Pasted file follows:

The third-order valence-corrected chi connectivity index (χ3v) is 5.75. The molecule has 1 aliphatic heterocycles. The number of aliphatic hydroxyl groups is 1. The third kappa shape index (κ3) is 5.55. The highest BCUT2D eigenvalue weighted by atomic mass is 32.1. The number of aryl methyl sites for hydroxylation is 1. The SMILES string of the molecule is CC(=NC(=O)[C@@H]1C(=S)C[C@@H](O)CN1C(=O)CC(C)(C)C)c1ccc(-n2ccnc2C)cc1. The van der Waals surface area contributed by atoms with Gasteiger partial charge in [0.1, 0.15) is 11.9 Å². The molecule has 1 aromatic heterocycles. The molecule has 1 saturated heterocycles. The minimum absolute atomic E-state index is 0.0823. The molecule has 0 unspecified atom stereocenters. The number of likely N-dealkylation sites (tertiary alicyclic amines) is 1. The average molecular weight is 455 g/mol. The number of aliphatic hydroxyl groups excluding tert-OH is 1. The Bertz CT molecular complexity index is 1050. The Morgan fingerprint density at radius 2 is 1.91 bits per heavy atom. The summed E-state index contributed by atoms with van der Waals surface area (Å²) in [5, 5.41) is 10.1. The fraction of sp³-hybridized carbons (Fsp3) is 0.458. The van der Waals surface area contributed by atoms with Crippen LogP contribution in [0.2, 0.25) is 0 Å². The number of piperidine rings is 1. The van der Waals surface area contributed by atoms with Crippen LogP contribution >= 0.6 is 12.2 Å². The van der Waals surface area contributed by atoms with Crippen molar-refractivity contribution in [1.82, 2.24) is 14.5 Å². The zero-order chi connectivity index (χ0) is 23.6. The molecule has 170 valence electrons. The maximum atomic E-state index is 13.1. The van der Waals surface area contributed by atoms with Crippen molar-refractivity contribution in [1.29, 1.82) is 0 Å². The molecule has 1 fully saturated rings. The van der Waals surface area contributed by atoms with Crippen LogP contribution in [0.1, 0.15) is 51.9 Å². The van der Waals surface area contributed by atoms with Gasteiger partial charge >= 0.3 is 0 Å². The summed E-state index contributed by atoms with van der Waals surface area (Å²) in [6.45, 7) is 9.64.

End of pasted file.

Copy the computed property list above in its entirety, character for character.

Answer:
The third-order valence-corrected chi connectivity index (χ3v) is 5.75. The molecule has 1 aliphatic heterocycles. The number of aliphatic hydroxyl groups is 1. The third kappa shape index (κ3) is 5.55. The highest BCUT2D eigenvalue weighted by atomic mass is 32.1. The number of aryl methyl sites for hydroxylation is 1. The SMILES string of the molecule is CC(=NC(=O)[C@@H]1C(=S)C[C@@H](O)CN1C(=O)CC(C)(C)C)c1ccc(-n2ccnc2C)cc1. The van der Waals surface area contributed by atoms with Gasteiger partial charge in [0.1, 0.15) is 11.9 Å². The molecule has 1 aromatic heterocycles. The molecule has 1 saturated heterocycles. The minimum absolute atomic E-state index is 0.0823. The molecule has 0 unspecified atom stereocenters. The number of likely N-dealkylation sites (tertiary alicyclic amines) is 1. The average molecular weight is 455 g/mol. The number of aliphatic hydroxyl groups excluding tert-OH is 1. The Bertz CT molecular complexity index is 1050. The Morgan fingerprint density at radius 2 is 1.91 bits per heavy atom. The summed E-state index contributed by atoms with van der Waals surface area (Å²) in [5, 5.41) is 10.1. The fraction of sp³-hybridized carbons (Fsp3) is 0.458. The van der Waals surface area contributed by atoms with Crippen LogP contribution in [0.2, 0.25) is 0 Å². The number of piperidine rings is 1. The van der Waals surface area contributed by atoms with Crippen LogP contribution >= 0.6 is 12.2 Å². The van der Waals surface area contributed by atoms with Crippen molar-refractivity contribution in [1.82, 2.24) is 14.5 Å². The zero-order chi connectivity index (χ0) is 23.6. The molecule has 170 valence electrons. The maximum atomic E-state index is 13.1. The van der Waals surface area contributed by atoms with Crippen molar-refractivity contribution in [1.29, 1.82) is 0 Å². The molecule has 1 fully saturated rings. The van der Waals surface area contributed by atoms with Crippen LogP contribution in [0.1, 0.15) is 51.9 Å². The van der Waals surface area contributed by atoms with Gasteiger partial charge >= 0.3 is 0 Å². The summed E-state index contributed by atoms with van der Waals surface area (Å²) in [6.45, 7) is 9.64.